How to value toxic assets (part 5)

John Hempton has an excellent post on valuing the assets on banks’ balance sheets and whether banks are solvent.  He starts with a simple summary of where we are:

We have a lot of pools of bank assets (pools of loans) which have the following properties:
  • The assets sit on the bank’s balance sheet with a value of 90 – meaning they have either being marked down to 90 (say mark to mythical market or model) or they have 10 in provisions for losses against them.
  • The same assets when they run off might actually make 75 – meaning if you run them to maturity or default the bank will – discounted at a low rate – recover 75 cents in the dollar on value.

The banks are thus under-reserved on an “held to maturity” basis. Heavily under-reserved.

He then gives another explanation (on top of the putting-Humpty-Dumpty-back-together-again idea I mentioned previously) of why the market price is so far below the value that comes out of standard asset pricing:

Before you go any further you might wonder why it is possible that loans that will recover 75 trade at 50? Well its sort of obvious – in that I said that they recover 75 if the recoveries are discounted at a low rate. If I am going to buy such a loan I probably want 15% per annum return on equity.

The loan initially yielded say 5%. If I buy it at 50 I get a running yield of 10% – but say 15% of the loans are not actually paying that yield – so my running yield is 8.5%. I will get 75-80c on them in the end – and so there is another 25cents to be made – but that will be booked with an average duration of 5 years – so another 5% per year. At 50 cents in the dollar the yield to maturity on those bad assets is about 15% even though the assets are “bought cheap”. That is not enough for a hedge fund to be really interested – though if they could borrow to buy those assets they might be fun. The only problem is that the funding to buy the assets is either unavailable or if available with nasty covenants and a high price. Essentially the 75/50 difference is an artefact of the crisis and the unavailability of funding.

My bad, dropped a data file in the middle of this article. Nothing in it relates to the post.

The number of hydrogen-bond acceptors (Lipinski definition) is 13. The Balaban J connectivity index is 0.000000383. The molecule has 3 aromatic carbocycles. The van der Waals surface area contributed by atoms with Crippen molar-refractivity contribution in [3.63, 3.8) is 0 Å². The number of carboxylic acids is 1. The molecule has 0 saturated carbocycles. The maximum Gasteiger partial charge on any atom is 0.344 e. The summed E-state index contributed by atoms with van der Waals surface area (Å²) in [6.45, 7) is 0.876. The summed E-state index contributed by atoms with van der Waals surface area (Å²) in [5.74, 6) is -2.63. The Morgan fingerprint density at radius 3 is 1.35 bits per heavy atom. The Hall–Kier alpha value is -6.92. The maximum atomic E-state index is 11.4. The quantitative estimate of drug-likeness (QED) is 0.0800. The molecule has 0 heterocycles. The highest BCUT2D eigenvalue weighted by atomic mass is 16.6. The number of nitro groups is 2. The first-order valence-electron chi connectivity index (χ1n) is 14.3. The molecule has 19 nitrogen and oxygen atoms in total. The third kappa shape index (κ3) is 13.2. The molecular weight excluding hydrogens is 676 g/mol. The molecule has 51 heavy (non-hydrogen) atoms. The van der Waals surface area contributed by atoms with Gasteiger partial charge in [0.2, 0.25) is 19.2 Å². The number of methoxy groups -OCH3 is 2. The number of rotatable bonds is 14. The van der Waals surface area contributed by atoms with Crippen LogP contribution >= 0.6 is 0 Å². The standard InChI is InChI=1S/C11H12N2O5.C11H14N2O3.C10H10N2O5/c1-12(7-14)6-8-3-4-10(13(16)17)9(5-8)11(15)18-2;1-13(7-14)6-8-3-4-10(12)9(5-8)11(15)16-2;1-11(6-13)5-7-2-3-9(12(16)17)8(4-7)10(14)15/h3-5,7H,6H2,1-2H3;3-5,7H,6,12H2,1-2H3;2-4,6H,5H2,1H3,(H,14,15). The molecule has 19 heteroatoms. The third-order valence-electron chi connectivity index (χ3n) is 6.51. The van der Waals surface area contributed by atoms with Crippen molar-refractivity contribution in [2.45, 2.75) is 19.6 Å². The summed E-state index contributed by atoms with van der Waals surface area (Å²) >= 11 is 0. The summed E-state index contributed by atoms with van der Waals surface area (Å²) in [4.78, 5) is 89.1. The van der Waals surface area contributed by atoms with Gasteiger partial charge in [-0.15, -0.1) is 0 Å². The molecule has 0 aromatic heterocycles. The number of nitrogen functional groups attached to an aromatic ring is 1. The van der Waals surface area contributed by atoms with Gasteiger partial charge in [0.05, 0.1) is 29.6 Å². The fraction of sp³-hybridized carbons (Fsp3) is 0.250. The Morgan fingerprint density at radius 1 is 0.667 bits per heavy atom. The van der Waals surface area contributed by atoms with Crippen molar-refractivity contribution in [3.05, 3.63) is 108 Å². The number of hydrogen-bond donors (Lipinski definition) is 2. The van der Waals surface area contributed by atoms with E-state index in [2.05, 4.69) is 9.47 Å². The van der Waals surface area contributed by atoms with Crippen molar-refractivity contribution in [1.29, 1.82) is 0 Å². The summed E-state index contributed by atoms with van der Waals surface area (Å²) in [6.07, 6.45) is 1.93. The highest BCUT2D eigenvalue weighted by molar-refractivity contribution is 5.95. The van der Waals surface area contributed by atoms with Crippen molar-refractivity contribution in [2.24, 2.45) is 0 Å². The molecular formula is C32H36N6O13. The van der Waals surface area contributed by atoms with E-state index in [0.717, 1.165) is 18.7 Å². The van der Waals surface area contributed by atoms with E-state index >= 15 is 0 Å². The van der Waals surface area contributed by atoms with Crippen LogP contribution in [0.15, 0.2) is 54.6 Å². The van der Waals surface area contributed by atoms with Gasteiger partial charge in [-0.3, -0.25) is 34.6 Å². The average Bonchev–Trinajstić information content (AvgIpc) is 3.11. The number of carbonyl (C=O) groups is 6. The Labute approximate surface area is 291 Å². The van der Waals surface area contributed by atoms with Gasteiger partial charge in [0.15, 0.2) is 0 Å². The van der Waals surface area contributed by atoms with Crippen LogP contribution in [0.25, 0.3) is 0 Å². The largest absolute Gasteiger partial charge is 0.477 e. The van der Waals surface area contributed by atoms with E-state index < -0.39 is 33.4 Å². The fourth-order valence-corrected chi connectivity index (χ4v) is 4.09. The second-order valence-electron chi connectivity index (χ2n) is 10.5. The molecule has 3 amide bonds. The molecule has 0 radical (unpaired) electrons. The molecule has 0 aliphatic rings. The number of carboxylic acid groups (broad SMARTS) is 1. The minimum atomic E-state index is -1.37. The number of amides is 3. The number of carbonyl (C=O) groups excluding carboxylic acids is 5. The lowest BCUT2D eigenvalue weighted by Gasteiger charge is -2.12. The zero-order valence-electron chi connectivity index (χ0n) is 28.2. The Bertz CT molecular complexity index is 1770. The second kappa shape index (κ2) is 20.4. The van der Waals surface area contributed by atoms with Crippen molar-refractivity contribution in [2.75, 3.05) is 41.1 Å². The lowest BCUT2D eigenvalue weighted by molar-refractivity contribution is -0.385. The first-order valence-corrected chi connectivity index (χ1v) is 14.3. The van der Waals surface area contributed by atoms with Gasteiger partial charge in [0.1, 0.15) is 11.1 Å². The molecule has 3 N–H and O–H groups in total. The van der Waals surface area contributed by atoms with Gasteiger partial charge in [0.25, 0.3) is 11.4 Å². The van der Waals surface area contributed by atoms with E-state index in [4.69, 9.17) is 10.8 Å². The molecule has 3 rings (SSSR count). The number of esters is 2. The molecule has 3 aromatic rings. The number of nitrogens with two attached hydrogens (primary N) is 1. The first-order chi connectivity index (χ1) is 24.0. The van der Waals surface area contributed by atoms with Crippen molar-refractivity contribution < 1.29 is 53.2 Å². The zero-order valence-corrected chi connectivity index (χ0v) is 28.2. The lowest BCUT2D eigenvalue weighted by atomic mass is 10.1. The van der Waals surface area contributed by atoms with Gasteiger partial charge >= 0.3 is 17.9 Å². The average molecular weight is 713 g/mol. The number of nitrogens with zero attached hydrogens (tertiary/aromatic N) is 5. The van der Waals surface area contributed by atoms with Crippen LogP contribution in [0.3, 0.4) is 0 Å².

The difference between the yield to maturity value of a loan and its market value is extremely wide. The difference arises because you can’t eaily borrow to fund the loans – and my yield to maturity value is measured using traditional (low) costs of funds and market values loans based on their actual cost of funds (very high because of the crisis).

The rest of Hempton’s piece speaks about various definitions of solvency, whether (US) banks meet each of those definitions and points out the vagaries of the plan recently put forward by Geithner.  It’s all well worth reading.

One of the other important bits:

Few banks would meet capital adequacy standards. Given the penalty for even appearing as if there was a chance that you would not meet capital adequacy standards is death (see WaMu and Wachovia) and this is a self-assessed exam, banks can be expected not to tell the truth.

(It was Warren Buffett who first – at least to my hearing – described financial accounts as a self-assessed exam for which the penalty for failure is death. I think he was talking about insurance companies – but the idea is the same. Truth is not expected.)

Other posts in this series:  1, 2, 3, 4, [5], 6.

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